[1] And okay, technically that’s not how it went, they made like four movies total before Justice League. But Man of Steel[2] was just another Superman remake when it came out, and I honestly think it’s more coincidence than design that allowed Wonder Woman and Suicide Squad[3] to fall between Dawn of Justice and this one. Which ultimately means I’m shaping the facts to suit my narrative, but I’m not lying when I say it felt this way.
[2] Somehow, I didn’t review Man of Steel. That was an oversight.
[3] Also, let’s be honest, even though Suicide Squad is in the same continuity, it does not build toward anything here. It’s like a spin-off.

Fables: Inherit the Wind

My favorite thing about Fables having completed its latest story arc is the boundless possibilities as to what happens next. Want a story about a hopeless rebellion against the latest dictator in the lands of Oz?[1] How about hints of the enemies left behind after the latest bad guy’s defeat? Or the main plot of the story, in which an heir must be selected to fill the vacant throne of <spoiler elided, although the title probably hints at it>?

Even better than all that, I’m honestly not sure where any of these stories are going. Which I think is good news, although at the same time there’s a part of me that is wondering whether, y’know, they have as much story left to tell as I have books and spinoffs left to read. For now, at least, it feels like the answer is maybe, which ain’t bad.

[1] See, there’s all kinds of power vacuums left behind in the Fablelands, in the wake of the Adversary’s defeat lo these many books ago.

Brief Cases

After a pretty long time, a new Dresden Files book! …well, kind of. Brief Cases is short stories (get it?), which if my count is right makes it two main books since the last short story collection. That’s a little disheartening, right? But, they are largely good stories, and that’s not nothing.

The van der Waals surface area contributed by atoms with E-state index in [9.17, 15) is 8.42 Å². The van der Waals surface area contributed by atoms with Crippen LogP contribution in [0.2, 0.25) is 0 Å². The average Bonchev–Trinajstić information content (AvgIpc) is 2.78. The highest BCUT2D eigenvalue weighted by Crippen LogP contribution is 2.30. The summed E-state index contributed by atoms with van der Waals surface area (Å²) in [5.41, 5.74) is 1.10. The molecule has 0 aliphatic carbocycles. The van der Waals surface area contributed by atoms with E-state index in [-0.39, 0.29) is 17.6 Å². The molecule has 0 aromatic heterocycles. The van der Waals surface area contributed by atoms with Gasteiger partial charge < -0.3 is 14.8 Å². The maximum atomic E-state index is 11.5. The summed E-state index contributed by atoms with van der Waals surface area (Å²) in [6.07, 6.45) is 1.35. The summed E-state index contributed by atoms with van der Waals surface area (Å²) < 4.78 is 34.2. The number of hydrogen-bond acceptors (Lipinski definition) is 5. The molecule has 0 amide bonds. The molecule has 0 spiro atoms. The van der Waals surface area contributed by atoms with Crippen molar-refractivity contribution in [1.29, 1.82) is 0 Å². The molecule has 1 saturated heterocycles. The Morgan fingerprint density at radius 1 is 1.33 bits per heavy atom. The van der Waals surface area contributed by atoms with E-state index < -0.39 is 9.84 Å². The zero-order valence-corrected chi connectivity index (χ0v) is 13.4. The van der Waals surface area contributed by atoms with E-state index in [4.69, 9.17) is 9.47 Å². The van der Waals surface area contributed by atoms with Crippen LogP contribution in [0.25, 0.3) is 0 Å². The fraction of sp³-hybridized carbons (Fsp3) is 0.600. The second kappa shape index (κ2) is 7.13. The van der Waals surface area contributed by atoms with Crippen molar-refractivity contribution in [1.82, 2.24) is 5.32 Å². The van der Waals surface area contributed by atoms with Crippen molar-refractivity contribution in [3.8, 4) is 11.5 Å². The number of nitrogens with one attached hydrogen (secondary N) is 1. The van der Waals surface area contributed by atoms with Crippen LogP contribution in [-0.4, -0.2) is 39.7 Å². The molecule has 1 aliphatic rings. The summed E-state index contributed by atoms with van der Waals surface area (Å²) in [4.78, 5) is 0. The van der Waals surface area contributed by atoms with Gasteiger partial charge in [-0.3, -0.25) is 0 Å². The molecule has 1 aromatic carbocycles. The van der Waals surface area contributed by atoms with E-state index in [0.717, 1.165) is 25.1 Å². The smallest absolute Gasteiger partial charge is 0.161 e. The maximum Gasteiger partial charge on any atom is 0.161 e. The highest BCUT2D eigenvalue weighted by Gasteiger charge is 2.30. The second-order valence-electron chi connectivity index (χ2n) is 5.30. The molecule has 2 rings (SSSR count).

Actually, I should say up front that I liked the stories, one and all. Good bigfoot trilogy, good opening number set in the past which I would read another series about (or watch a show, even better), good look into a character I would not have guessed we’d ever get such a close look at. But…

So, look. Harry Dresden has a great narrative voice, and I am a really big fan of him. He’s not always right, but his heart is always in the right place. Y’know? Like, his errors come from a place of love and caring, not anger or hurtfulness, and that means something. (And he learns, if at a glacial pace.) That said, Jim Butcher does not have a lot of range of narrative voice in this series, is what I have come to learn. There are two Molly stories, and while I do not doubt that Harry influenced her life and outlook quite a lot during her apprenticeship, there’s still a problem if I’m reading a female character and think, “Well, this is just Harry with boobs.” No amount of lampshading his influence over her is going to make that okay.